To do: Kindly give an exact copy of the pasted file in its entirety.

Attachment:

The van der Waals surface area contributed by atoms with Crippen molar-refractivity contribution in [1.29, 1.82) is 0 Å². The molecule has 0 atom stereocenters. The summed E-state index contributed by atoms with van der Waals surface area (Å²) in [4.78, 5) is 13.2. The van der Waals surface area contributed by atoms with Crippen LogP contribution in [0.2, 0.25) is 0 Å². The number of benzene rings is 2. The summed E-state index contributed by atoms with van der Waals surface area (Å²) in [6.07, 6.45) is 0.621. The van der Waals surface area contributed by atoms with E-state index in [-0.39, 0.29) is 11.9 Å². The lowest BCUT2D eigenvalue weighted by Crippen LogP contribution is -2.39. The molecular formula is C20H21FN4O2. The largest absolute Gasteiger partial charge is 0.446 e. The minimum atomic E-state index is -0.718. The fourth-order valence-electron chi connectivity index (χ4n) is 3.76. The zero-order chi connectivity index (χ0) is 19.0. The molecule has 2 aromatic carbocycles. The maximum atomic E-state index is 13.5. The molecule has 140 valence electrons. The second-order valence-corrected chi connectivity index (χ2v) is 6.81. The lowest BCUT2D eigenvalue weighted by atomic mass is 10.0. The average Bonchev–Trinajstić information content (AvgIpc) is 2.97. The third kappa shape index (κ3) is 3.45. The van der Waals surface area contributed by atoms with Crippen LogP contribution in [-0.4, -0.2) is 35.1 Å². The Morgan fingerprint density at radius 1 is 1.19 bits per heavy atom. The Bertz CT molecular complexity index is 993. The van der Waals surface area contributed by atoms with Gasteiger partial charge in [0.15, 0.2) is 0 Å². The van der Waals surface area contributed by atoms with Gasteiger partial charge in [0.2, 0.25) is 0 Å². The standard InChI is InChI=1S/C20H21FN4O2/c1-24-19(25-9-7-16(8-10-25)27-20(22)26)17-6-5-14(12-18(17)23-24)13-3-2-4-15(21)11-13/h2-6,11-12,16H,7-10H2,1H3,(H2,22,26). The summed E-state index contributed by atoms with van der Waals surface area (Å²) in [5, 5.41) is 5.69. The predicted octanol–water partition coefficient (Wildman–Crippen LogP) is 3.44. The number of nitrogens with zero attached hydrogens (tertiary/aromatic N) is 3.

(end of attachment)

The van der Waals surface area contributed by atoms with Crippen molar-refractivity contribution in [1.29, 1.82) is 0 Å². The molecule has 0 atom stereocenters. The summed E-state index contributed by atoms with van der Waals surface area (Å²) in [4.78, 5) is 13.2. The van der Waals surface area contributed by atoms with Crippen LogP contribution in [0.2, 0.25) is 0 Å². The number of benzene rings is 2. The summed E-state index contributed by atoms with van der Waals surface area (Å²) in [6.07, 6.45) is 0.621. The van der Waals surface area contributed by atoms with E-state index in [-0.39, 0.29) is 11.9 Å². The lowest BCUT2D eigenvalue weighted by Crippen LogP contribution is -2.39. The molecular formula is C20H21FN4O2. The largest absolute Gasteiger partial charge is 0.446 e. The minimum atomic E-state index is -0.718. The fourth-order valence-electron chi connectivity index (χ4n) is 3.76. The zero-order chi connectivity index (χ0) is 19.0. The molecule has 2 aromatic carbocycles. The maximum atomic E-state index is 13.5. The molecule has 140 valence electrons. The second-order valence-corrected chi connectivity index (χ2v) is 6.81. The lowest BCUT2D eigenvalue weighted by atomic mass is 10.0. The average Bonchev–Trinajstić information content (AvgIpc) is 2.97. The third kappa shape index (κ3) is 3.45. The van der Waals surface area contributed by atoms with Crippen LogP contribution in [-0.4, -0.2) is 35.1 Å². The Morgan fingerprint density at radius 1 is 1.19 bits per heavy atom. The Bertz CT molecular complexity index is 993. The van der Waals surface area contributed by atoms with Gasteiger partial charge in [0.15, 0.2) is 0 Å². The van der Waals surface area contributed by atoms with Gasteiger partial charge in [0.2, 0.25) is 0 Å². The standard InChI is InChI=1S/C20H21FN4O2/c1-24-19(25-9-7-16(8-10-25)27-20(22)26)17-6-5-14(12-18(17)23-24)13-3-2-4-15(21)11-13/h2-6,11-12,16H,7-10H2,1H3,(H2,22,26). The summed E-state index contributed by atoms with van der Waals surface area (Å²) in [5, 5.41) is 5.69. The predicted octanol–water partition coefficient (Wildman–Crippen LogP) is 3.44. The number of nitrogens with zero attached hydrogens (tertiary/aromatic N) is 3.